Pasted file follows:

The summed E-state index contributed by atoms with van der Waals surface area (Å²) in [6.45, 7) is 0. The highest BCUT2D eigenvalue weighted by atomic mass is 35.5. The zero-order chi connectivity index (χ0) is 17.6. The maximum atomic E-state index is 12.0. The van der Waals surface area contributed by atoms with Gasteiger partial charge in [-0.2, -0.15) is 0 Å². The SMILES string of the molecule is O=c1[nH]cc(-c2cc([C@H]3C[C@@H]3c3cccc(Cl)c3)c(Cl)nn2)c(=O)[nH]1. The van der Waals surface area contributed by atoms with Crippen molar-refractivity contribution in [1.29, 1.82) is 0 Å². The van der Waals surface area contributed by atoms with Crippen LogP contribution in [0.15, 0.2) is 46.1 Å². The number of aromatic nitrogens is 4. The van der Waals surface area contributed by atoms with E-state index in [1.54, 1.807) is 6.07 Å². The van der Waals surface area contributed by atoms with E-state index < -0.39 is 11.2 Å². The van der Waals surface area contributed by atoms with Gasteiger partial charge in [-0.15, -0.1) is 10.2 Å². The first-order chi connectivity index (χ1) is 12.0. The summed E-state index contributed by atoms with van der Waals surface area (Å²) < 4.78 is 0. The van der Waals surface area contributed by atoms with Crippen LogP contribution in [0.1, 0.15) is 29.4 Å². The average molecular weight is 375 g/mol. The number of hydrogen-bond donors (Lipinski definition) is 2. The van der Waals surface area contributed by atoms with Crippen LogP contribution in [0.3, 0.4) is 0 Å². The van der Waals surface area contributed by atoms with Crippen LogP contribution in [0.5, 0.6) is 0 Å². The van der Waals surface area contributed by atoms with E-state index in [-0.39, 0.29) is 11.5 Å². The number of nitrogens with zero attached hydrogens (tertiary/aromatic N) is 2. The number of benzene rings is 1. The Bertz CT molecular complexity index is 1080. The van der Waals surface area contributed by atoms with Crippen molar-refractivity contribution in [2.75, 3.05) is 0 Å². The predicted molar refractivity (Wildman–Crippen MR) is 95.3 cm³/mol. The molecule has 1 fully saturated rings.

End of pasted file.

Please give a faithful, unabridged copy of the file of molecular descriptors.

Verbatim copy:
The summed E-state index contributed by atoms with van der Waals surface area (Å²) in [6.45, 7) is 0. The highest BCUT2D eigenvalue weighted by atomic mass is 35.5. The zero-order chi connectivity index (χ0) is 17.6. The maximum atomic E-state index is 12.0. The van der Waals surface area contributed by atoms with Gasteiger partial charge in [-0.2, -0.15) is 0 Å². The SMILES string of the molecule is O=c1[nH]cc(-c2cc([C@H]3C[C@@H]3c3cccc(Cl)c3)c(Cl)nn2)c(=O)[nH]1. The van der Waals surface area contributed by atoms with Crippen molar-refractivity contribution in [1.29, 1.82) is 0 Å². The van der Waals surface area contributed by atoms with Crippen LogP contribution in [0.15, 0.2) is 46.1 Å². The number of aromatic nitrogens is 4. The van der Waals surface area contributed by atoms with E-state index in [1.54, 1.807) is 6.07 Å². The van der Waals surface area contributed by atoms with E-state index < -0.39 is 11.2 Å². The van der Waals surface area contributed by atoms with Gasteiger partial charge in [-0.15, -0.1) is 10.2 Å². The first-order chi connectivity index (χ1) is 12.0. The summed E-state index contributed by atoms with van der Waals surface area (Å²) < 4.78 is 0. The van der Waals surface area contributed by atoms with Crippen LogP contribution in [0.1, 0.15) is 29.4 Å². The average molecular weight is 375 g/mol. The number of hydrogen-bond donors (Lipinski definition) is 2. The van der Waals surface area contributed by atoms with Crippen LogP contribution in [0.3, 0.4) is 0 Å². The van der Waals surface area contributed by atoms with Crippen LogP contribution in [0.5, 0.6) is 0 Å². The van der Waals surface area contributed by atoms with E-state index in [-0.39, 0.29) is 11.5 Å². The number of nitrogens with zero attached hydrogens (tertiary/aromatic N) is 2. The number of benzene rings is 1. The Bertz CT molecular complexity index is 1080. The van der Waals surface area contributed by atoms with Crippen molar-refractivity contribution in [2.75, 3.05) is 0 Å². The predicted molar refractivity (Wildman–Crippen MR) is 95.3 cm³/mol. The molecule has 1 fully saturated rings.